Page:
January 22, 2020

A Danish-Norwegian term that encapsulates the feeling of warmth, comfort and contentment, hygge has—thanks to books such as The Little Book of Hygge: The Danish Way to Live Well and How to Hygge: The Secrets of Nordic Living—taken over the Internet, as well as our homes.

Think soft pillows, knitted throw blankets, nature-inspired surroundings, lavender-scented candles, a steaming cup of tea and a good book. More than such tangible elements, the concept of hygge centres on the feel-good emotions those physical items elicit in you, that is, a wholesome sense of security and happiness.

While it’s possible to apply this concept into your life in the southern hemisphere, there’s nothing like travelling to the places where the lifestyle trend originated and experiencing the full meaning of the word. One such destination is Copenhagen, the capital of Denmark, also sporadically known as the happiest city in the world.

Few things in the world provide more solace than food, and generally, treats and dishes such as creamy soups, apple pancakes, and cinnamon buns do well to feed the soul. Skt. Peders Bageri, for instance, as one of the oldest and most well-loved bakeries in Copenhagen, is a must-visit. Savour the mouth-watering smell of freshly baked bread, as you bite into one of their signature cinnamon rolls (or onsdagssnegle).

Another gem of a brunch spot is Grod. This chic porridge bar is the first of its kind, offering health-conscious comfort foods such as oat porridge that tastes like a soothing slice of heaven. Coffee junkies will flock to The Coffee Collective, which provides a cosy and homely environment on top of a top-notch brew, while wine lovers will appreciate Xocovino, a wine and chocolate tasting bar with live music and al fresco seating.

If you’re looking for a more substantial meal, head to Europa 1989. Situated in the heart of the city, it features a menu of European-style nosh with vegetarian options, such as a brunch platter that consists of rye bread, apple syrup, a mini omelette with lingonberries, cinnamon rolls and an array of cheeses with cloudberry compote.

One of the most hygge-inducing activities is to bury yourself in an enthralling novel, an introvert’s definition of a good time that allows you to escape to a whole new world. It’s a therapeutic yet intellectual practice that brings about a restorative sense of ease, and the best place to do that in Copenhagen is Byens Bogcafe. Starting out as a bookstore on wheels that also serves coffee, it now boasts a permanent space in which the authors themselves double as baristas.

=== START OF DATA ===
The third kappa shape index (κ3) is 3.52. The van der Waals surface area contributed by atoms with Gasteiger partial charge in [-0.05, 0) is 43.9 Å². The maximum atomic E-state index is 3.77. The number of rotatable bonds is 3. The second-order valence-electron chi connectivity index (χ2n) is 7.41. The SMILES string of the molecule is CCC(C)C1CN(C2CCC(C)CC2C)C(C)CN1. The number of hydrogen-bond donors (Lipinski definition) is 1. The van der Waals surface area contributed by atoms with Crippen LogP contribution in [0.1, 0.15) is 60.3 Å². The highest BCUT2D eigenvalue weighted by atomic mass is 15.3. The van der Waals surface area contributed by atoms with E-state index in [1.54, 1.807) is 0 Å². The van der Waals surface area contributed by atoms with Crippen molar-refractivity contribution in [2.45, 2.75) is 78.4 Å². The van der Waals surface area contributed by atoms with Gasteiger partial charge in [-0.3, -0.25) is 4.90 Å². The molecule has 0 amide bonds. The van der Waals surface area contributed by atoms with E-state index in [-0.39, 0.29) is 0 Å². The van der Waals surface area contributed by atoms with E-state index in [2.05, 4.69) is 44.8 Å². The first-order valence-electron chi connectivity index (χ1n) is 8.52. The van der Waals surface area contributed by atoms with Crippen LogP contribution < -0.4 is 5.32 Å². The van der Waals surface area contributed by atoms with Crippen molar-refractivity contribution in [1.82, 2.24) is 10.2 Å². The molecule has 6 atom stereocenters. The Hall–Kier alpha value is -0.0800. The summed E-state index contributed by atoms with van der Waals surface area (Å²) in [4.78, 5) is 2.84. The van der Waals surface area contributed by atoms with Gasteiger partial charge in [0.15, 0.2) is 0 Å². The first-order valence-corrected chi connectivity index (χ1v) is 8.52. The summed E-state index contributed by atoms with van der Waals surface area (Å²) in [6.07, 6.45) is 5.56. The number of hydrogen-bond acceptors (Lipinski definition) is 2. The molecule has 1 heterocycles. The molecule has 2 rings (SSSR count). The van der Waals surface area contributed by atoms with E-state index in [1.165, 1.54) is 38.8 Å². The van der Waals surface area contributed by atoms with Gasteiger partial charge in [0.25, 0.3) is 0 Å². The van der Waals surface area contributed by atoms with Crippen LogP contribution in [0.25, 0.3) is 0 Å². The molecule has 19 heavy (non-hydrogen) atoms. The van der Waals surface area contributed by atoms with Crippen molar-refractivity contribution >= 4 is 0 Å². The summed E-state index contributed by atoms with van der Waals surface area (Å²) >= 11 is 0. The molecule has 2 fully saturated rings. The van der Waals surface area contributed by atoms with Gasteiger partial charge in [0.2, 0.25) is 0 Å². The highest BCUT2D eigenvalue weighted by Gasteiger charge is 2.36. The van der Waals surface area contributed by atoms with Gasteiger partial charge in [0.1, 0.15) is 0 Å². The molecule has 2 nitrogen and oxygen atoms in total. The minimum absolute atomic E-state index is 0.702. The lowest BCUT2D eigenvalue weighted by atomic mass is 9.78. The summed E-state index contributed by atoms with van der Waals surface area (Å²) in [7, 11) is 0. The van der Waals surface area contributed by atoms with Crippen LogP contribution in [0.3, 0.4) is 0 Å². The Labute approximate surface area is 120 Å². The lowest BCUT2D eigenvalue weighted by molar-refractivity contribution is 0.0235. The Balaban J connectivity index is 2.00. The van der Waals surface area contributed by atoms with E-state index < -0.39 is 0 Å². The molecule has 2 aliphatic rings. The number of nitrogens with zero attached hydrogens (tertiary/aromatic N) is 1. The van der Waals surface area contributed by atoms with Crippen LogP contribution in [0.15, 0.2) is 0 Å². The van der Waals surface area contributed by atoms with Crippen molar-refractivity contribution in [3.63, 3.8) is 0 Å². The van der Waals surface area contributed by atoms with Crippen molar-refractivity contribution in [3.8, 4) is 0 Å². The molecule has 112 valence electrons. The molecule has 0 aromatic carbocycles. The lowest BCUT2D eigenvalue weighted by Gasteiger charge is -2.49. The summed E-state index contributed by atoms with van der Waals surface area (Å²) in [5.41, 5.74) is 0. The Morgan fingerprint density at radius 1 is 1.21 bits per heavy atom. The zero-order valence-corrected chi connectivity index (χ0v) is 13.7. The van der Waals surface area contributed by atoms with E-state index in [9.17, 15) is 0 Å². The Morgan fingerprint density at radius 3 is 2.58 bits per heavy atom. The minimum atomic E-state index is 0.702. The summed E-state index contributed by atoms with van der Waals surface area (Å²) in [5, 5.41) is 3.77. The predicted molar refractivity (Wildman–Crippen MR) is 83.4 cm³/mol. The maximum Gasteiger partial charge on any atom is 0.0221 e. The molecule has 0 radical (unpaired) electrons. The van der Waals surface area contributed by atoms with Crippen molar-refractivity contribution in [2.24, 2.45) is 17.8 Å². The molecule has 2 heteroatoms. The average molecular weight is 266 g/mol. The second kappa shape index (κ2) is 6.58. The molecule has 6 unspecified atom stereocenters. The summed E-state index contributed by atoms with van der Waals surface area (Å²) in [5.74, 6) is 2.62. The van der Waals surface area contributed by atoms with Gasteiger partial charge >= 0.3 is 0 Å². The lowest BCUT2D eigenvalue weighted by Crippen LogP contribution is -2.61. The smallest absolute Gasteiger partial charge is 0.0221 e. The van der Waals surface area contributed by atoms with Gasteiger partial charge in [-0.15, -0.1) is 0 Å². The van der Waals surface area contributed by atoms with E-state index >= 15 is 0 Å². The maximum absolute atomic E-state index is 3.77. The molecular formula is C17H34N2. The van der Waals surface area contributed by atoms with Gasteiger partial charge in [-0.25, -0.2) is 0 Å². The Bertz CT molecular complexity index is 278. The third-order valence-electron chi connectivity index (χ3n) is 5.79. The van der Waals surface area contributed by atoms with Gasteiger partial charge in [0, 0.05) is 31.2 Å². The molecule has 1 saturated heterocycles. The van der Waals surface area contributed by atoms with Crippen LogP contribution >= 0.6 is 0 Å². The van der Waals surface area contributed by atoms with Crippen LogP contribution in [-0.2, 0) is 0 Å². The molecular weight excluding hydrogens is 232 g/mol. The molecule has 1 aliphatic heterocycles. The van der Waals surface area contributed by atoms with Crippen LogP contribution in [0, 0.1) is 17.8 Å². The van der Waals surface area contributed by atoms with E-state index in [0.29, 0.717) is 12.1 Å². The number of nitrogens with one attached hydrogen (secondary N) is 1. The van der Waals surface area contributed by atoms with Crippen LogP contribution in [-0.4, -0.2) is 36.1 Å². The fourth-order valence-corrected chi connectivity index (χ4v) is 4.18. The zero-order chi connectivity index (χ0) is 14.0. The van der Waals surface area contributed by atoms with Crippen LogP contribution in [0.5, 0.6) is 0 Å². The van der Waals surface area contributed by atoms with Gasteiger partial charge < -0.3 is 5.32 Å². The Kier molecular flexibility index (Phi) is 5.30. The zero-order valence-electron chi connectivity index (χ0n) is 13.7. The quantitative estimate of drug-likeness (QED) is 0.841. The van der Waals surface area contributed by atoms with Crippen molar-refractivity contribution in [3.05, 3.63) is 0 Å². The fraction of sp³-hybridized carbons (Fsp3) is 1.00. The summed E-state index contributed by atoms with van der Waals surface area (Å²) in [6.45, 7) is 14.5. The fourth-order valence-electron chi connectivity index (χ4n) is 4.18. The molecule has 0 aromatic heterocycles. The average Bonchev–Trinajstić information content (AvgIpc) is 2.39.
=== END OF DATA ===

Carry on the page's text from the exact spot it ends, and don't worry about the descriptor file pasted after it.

Besides cafes and restaurants, you could embark on a boat or bicycle tour, and explore the charming metropolis in an alternative, more analogue way. Along the Nyhavn river, take in the technicolour, painted houses hailing from the 17th and 18th century that probably once inspired famed fairytale writer Hans Christian Andersen who resided in this very neighbourhood.

Lean further into the hygge-like nostalgia and add pit stops such as the King’s Garden, the Church of Our Saviour, and the Round Tower into your itinerary. Start at the Church of Our Saviour, where you have to fork out about S$7 to climb the spire (an experience well worth the money), before crossing the canal to reach the 17th-century Round Tower, which is a few minutes away from the King’s Garden. A picturesque haven with a rose garden, intricate sculptures and flower beds, it is the oldest royal garden in the capital city that dates back to the 1600s.

Ultimately, the key to a hygge-fied vacation is to know what brings comfort to you. Hot coffee might constitute as a hygge-inducing beverage for some, but not to the other half of the population that feels nauseated by the taste and smell of caffeine. Likewise, if you’re battling aquaphobia, don’t feel pressured to jump into a boat tour. Do what feels right to you, and above all, take your time to centre yourself before and during your trip.